Introduction and Erythrocytes
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7 functions of the circulatory system
1. Transport - nutrients and waste
2. Hormone transport
3. Protection - antibodies and whilte blood cells
4. Prevents blood loss via clotting
5. Maintains fluid balance
6. Maintains pH
7. Regulates temperature
Amount of blood in adults
4-6 litres of blood
2 main components of blood
Plasma and formed elements
Describe blood plasma?
Clear extraceullrar fluid
Contains plasma proteins (8%)
Other 2% = hormones, wastes and gases
This is the matrix
Describe formed elements of blood?
Red Blood cells
White blood cells
List the 3 main categories of plasma proteins?
Albumins - 60%
Most abundant plasma protein (plasma)
Contributes to viscocity & plasma osmotic presssure
Influences blood pressure - flow and fluid balance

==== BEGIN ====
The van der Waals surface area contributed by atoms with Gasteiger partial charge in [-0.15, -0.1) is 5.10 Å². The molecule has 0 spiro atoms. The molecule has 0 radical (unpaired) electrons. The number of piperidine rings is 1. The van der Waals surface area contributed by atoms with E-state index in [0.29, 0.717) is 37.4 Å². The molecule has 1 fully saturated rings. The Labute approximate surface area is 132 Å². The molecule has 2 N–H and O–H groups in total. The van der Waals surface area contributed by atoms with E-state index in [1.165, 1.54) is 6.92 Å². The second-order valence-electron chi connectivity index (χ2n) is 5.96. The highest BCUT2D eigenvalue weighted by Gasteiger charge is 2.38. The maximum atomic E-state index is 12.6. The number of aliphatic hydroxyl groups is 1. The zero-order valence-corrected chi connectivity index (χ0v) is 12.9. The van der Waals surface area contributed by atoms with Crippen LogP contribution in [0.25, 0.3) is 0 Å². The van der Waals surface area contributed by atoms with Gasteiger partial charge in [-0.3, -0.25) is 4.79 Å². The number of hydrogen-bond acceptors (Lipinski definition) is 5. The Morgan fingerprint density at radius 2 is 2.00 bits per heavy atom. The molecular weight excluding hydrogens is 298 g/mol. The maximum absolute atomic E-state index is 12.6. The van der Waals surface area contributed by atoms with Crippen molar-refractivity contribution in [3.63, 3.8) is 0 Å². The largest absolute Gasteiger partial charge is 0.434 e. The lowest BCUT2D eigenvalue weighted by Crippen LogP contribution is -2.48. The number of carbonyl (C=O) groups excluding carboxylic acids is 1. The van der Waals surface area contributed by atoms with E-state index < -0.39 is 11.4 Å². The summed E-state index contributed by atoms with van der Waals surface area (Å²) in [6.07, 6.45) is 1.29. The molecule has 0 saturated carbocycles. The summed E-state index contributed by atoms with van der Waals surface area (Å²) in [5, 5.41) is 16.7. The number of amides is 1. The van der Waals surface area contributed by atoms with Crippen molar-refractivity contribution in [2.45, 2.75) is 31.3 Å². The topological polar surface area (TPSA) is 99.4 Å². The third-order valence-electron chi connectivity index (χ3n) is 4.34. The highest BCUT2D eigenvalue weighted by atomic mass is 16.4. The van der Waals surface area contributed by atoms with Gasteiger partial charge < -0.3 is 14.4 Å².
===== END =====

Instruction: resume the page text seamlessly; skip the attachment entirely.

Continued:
A plasma protein (plasma)
Provides immune system functions
3 types - alpha, beta and gamma globulins
- Plasma protein (plasma)
- Precursor to fibrin threads that help form blood clots
How are plasma proteins formed?
All are formed by the liver, except globulins that are produced by plasma cells)
What are the non-protein elements of blood plasma?
These form 2% of the plasma
- amino acids - from dietary protein or tissue breakdown
- nitrogenous wastes (urea) - these are the toxic end products of catabolism and normally removed by the kidneys
- Nutrients - glucose, vitamins, fats, minerals etc
- Oxygen and carbon dioxide
- Electrolytes - Na+ makes up 90% of plasma cations
What is blood viscosity?
Resistance to flow and is basically the stickness of the fluid
How many more times viscous is blood than water